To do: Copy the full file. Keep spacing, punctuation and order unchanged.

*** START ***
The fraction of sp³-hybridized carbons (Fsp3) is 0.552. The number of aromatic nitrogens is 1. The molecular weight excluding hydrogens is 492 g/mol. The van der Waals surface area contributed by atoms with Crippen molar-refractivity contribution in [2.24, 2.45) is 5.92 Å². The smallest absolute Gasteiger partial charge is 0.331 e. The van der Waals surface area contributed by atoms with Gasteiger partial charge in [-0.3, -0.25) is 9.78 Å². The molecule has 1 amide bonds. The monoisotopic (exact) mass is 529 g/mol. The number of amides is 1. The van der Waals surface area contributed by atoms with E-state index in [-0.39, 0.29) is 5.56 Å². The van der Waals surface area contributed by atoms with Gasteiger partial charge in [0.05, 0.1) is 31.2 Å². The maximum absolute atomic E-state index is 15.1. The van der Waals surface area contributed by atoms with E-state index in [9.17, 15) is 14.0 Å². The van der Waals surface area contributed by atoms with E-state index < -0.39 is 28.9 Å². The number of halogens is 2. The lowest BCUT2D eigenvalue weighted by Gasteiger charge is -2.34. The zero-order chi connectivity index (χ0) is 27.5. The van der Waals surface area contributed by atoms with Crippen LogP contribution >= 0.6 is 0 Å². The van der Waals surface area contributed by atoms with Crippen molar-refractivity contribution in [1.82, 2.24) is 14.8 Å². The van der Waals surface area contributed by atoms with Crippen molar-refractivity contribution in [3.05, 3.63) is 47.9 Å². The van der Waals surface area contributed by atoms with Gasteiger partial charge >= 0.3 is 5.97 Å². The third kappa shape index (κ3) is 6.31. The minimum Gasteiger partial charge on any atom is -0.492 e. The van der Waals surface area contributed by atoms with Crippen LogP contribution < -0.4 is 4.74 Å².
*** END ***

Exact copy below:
The fraction of sp³-hybridized carbons (Fsp3) is 0.552. The number of aromatic nitrogens is 1. The molecular weight excluding hydrogens is 492 g/mol. The van der Waals surface area contributed by atoms with Crippen molar-refractivity contribution in [2.24, 2.45) is 5.92 Å². The smallest absolute Gasteiger partial charge is 0.331 e. The van der Waals surface area contributed by atoms with Gasteiger partial charge in [-0.3, -0.25) is 9.78 Å². The molecule has 1 amide bonds. The monoisotopic (exact) mass is 529 g/mol. The number of amides is 1. The van der Waals surface area contributed by atoms with E-state index in [-0.39, 0.29) is 5.56 Å². The van der Waals surface area contributed by atoms with Gasteiger partial charge in [0.05, 0.1) is 31.2 Å². The maximum absolute atomic E-state index is 15.1. The van der Waals surface area contributed by atoms with E-state index in [9.17, 15) is 14.0 Å². The van der Waals surface area contributed by atoms with E-state index < -0.39 is 28.9 Å². The number of halogens is 2. The lowest BCUT2D eigenvalue weighted by Gasteiger charge is -2.34. The zero-order chi connectivity index (χ0) is 27.5. The van der Waals surface area contributed by atoms with Crippen LogP contribution >= 0.6 is 0 Å². The van der Waals surface area contributed by atoms with Crippen molar-refractivity contribution in [1.82, 2.24) is 14.8 Å². The van der Waals surface area contributed by atoms with Crippen molar-refractivity contribution in [3.05, 3.63) is 47.9 Å². The van der Waals surface area contributed by atoms with Gasteiger partial charge >= 0.3 is 5.97 Å². The third kappa shape index (κ3) is 6.31. The minimum Gasteiger partial charge on any atom is -0.492 e. The van der Waals surface area contributed by atoms with Crippen LogP contribution < -0.4 is 4.74 Å².